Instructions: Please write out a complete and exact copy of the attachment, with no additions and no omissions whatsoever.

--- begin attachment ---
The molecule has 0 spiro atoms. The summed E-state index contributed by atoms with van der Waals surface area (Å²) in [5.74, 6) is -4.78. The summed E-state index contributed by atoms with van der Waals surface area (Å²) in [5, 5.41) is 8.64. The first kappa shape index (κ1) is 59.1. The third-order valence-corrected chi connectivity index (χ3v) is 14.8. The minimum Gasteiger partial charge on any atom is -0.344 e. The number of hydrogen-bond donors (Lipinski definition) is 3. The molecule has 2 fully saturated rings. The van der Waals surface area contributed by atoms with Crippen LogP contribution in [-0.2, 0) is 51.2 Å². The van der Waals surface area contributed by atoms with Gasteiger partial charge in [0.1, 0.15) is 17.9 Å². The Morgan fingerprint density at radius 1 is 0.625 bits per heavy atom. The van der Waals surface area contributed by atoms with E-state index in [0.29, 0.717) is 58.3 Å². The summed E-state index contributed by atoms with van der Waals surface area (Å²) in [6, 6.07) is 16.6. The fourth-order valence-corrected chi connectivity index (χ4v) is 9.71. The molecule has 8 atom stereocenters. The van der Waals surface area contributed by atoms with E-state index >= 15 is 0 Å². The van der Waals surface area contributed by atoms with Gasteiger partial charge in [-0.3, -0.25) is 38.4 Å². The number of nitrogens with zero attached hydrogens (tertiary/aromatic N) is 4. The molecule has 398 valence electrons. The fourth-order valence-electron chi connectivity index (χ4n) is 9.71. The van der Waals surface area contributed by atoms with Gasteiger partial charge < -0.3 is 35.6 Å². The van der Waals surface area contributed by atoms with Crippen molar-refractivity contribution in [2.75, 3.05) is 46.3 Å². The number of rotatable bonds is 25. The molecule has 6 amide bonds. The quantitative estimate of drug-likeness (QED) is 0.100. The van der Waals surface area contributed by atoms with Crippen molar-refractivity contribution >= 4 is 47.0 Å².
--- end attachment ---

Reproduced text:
The molecule has 0 spiro atoms. The summed E-state index contributed by atoms with van der Waals surface area (Å²) in [5.74, 6) is -4.78. The summed E-state index contributed by atoms with van der Waals surface area (Å²) in [5, 5.41) is 8.64. The first kappa shape index (κ1) is 59.1. The third-order valence-corrected chi connectivity index (χ3v) is 14.8. The minimum Gasteiger partial charge on any atom is -0.344 e. The number of hydrogen-bond donors (Lipinski definition) is 3. The molecule has 2 fully saturated rings. The van der Waals surface area contributed by atoms with Crippen LogP contribution in [-0.2, 0) is 51.2 Å². The van der Waals surface area contributed by atoms with Gasteiger partial charge in [0.1, 0.15) is 17.9 Å². The Morgan fingerprint density at radius 1 is 0.625 bits per heavy atom. The van der Waals surface area contributed by atoms with E-state index in [0.29, 0.717) is 58.3 Å². The summed E-state index contributed by atoms with van der Waals surface area (Å²) in [6, 6.07) is 16.6. The fourth-order valence-corrected chi connectivity index (χ4v) is 9.71. The molecule has 8 atom stereocenters. The van der Waals surface area contributed by atoms with E-state index >= 15 is 0 Å². The van der Waals surface area contributed by atoms with Gasteiger partial charge in [-0.3, -0.25) is 38.4 Å². The number of nitrogens with zero attached hydrogens (tertiary/aromatic N) is 4. The molecule has 398 valence electrons. The fourth-order valence-electron chi connectivity index (χ4n) is 9.71. The van der Waals surface area contributed by atoms with Gasteiger partial charge < -0.3 is 35.6 Å². The van der Waals surface area contributed by atoms with Crippen molar-refractivity contribution in [2.75, 3.05) is 46.3 Å². The number of rotatable bonds is 25. The molecule has 6 amide bonds. The quantitative estimate of drug-likeness (QED) is 0.100. The van der Waals surface area contributed by atoms with Crippen molar-refractivity contribution >= 4 is 47.0 Å².